I must say that, after listening to the album half a dozen times, "The Button-Down Mind of Bob Newhart" is a comedic smash. For someone who grew up listening to Bill Cosby, Bob Newhart's hilarious "one-sided conversational" style of comedy is a scream. While an understanding of history is necessary in order to soak up every ounce of this album, even one who is not familiar with, say the Kruschev landing, will enjoy Newhart's style and absolutely perfect sense of timing.

This album has truly sparked my interest in his work and I hope to soon be adding more Bob Newhart albums to join my already growing collection of Bill Cosby.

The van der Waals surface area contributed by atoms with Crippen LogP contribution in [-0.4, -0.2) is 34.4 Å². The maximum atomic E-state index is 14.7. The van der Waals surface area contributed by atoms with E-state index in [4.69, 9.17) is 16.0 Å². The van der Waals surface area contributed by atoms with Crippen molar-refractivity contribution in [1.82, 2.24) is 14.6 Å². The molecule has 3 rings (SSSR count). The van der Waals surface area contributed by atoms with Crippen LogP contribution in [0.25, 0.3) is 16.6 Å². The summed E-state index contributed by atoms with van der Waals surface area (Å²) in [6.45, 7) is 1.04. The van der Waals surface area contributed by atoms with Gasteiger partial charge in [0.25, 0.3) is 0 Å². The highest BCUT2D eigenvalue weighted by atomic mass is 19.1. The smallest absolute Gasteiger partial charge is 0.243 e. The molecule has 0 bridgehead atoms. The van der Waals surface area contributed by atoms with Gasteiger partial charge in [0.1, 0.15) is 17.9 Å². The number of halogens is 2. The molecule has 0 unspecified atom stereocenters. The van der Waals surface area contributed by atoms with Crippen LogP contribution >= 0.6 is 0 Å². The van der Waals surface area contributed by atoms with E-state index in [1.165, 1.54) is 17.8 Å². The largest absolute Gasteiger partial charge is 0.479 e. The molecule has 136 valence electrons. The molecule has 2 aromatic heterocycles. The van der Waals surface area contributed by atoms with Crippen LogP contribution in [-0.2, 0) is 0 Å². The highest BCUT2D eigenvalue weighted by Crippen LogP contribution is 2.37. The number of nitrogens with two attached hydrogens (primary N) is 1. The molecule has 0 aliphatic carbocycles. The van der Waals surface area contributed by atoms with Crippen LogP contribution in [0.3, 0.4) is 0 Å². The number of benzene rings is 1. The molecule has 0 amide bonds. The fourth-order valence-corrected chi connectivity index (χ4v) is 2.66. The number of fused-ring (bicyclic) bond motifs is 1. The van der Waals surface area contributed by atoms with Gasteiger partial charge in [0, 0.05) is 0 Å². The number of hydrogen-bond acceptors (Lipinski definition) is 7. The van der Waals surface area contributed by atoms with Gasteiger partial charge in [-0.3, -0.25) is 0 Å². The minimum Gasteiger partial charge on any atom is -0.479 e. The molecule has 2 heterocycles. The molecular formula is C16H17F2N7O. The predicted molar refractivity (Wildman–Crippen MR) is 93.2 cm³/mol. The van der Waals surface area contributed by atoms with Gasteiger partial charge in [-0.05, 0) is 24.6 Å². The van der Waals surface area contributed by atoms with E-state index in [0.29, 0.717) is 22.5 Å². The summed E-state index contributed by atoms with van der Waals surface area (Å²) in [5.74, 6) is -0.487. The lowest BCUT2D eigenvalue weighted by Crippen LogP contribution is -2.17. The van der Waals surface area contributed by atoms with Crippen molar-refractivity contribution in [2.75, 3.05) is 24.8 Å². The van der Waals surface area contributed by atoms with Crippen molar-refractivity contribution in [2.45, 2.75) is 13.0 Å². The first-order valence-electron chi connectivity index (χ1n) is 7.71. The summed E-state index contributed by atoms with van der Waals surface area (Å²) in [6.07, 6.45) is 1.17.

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Format: Audio CD
Recorded more than forty years ago, "The Button Down Mind of Bob Newhart," will not be a big surprise to anyone who anly knows Newhart as a television actor. Newhart's standup routines had the same kind of dry wit that he would later use to perfection as a comedic actor. The six lengthy stories included on this album all have the same basic structure. One character is speaking while others are engaging in unheard conversation or just listening. The high point comes with "Nobody Will Ever Play Baseball," in which a befuddled Abner Doubleday tries to sell the unknown game to a modern toy company executive. The brilliance of the piece is that we only hear the toy executive's end of the telephone conversation. "Abe Lincoln Vs. Madison Avenue" and "Merchandizing and the Wright Brothers" both have a similar themes.